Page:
Says Oliver: “We are actually very grateful to our first sponsors, CYC Made to Measure being one of them. When we first started off during the circuit breaker, materials were a lot harder to obtain. But we managed to get our first batch of fabric with CYC. Recently, we’ve had a lot more local tailoring companies jumping on board, such as Closeknip, Shirt Bar, Este Bartin and others.”
Even though they have almost 30 volunteers helping with the production of the masks, other people without any sewing expertise have also stepped forward.
The couple tell The Pride: “We had a volunteer who really wanted to help out but didn’t know how – he didn’t have a sewing machine, nor know how to sew. He happened to have just received his motorbike license, so he helped to do a few delivery runs. It’s still for the same cause and the same end goal, but he helped through a different method.”
With 600 masks made and distributed so far, the initiative has far exceeded the couple’s expectations. “We were only looking at making a hundred masks at first, but we’ve surprisingly had such a great response from the community,” they say.
And it’s a humbling and encouraging experience, say Oliver and Amanda. They have had preschool teachers, parents with young children, speech therapists, and many people from different walks of life ask for the clear masks. One of the preschools even got the kids to do an artwork in appreciation!
Some bumps on the road
Of course it wasn’t smooth sailing all the way.
“We are limited to the volunteers’ free time. Now in Phase 2, kids have exams and need to be cared for, and people are going back to work. We used to have more active volunteers, but they can’t produce as much as before. Some also, after receiving the materials, have realised that it’s a lot more challenging than it seems from videos and guides,” the couple shares.
And it is important for Oliver and Amanda that people are truly happy volunteering. Now that most are back to the grind and have less free time on their hands, the pair want to ensure that there is no pressure to deliver.
They explain: “It’s not a factory line. We could have easily gone commercial and reached out to commercial partners, but we wanted it to be a community volunteering initiative.”
The couple also hopes to do some research and development to produce more comfortable, better-fitting and well-protected masks, to encourage more people, not just the hard of hearing, to wear clear masks.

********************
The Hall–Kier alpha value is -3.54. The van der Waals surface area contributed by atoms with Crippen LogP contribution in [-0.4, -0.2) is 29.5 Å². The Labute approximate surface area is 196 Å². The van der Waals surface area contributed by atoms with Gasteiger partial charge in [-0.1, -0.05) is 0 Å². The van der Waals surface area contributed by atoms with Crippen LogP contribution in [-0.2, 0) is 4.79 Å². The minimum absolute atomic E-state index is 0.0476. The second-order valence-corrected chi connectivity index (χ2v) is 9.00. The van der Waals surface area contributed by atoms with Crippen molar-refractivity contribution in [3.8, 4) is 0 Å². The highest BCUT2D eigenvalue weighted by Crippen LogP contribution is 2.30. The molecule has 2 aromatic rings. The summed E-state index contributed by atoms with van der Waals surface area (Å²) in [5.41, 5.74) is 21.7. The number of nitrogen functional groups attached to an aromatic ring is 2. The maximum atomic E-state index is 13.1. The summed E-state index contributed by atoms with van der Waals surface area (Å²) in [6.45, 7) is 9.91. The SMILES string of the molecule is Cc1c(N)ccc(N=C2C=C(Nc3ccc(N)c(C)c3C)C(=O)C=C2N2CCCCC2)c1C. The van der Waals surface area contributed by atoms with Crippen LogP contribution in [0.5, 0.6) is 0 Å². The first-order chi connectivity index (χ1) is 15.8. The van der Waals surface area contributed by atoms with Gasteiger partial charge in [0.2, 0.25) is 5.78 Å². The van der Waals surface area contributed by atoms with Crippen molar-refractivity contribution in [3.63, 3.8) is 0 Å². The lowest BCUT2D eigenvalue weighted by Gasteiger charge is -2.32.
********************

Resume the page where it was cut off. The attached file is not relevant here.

“It will help the society be more inclusive because if the ones around those hard of hearing wear it, it actually really benefits them,” says Oliver.
“SADeaf alone has more than 6,000 members. If we distribute two masks to each household of the deaf, that’s already 12,000 masks required. And we’ve only made 600 so far, so we are really far away from our goal. If we want to encourage all of Singapore to put on the mask, it is such a tough call.”
Making the mask more aesthetically pleasing remains part of the dream. When they first started, the masks received considerable pushback from people, with one of the main reasons being that it looks scary because it makes the mouth look exposed.
Amanda explains: “It’s not widely adopted yet, so some people still feel like the minority when they wear it. We’ve only made 600 in all of Singapore, so those wearing it may get strange stares.”
Documenting their journey
When Oliver and Amanda found out that the National Library Board was launching a campaign called Documenting COVID-19 in Singapore, asking for the public to submit stories of what they’ve been doing during circuit breaker, they thought it would be the perfect opportunity to document their new mask prototype and the process of them learning a new skill.
“To us, it started off really being like a diary, wanting to document what we were doing during circuit breaker. But it became much more than that. And we’re very glad our initiative has benefitted those in the community”, the couple says.
If there is one thing Oliver and Amanda want to inspire in Singaporeans, it is to volunteer to a cause through a method that you prefer. There is no one fixed way to contribute your time and effort.
“There are so many volunteering opportunities within our community. It’s hard to keep up with the motivation with volunteering, so it’s important to do something you believe in and enjoy.”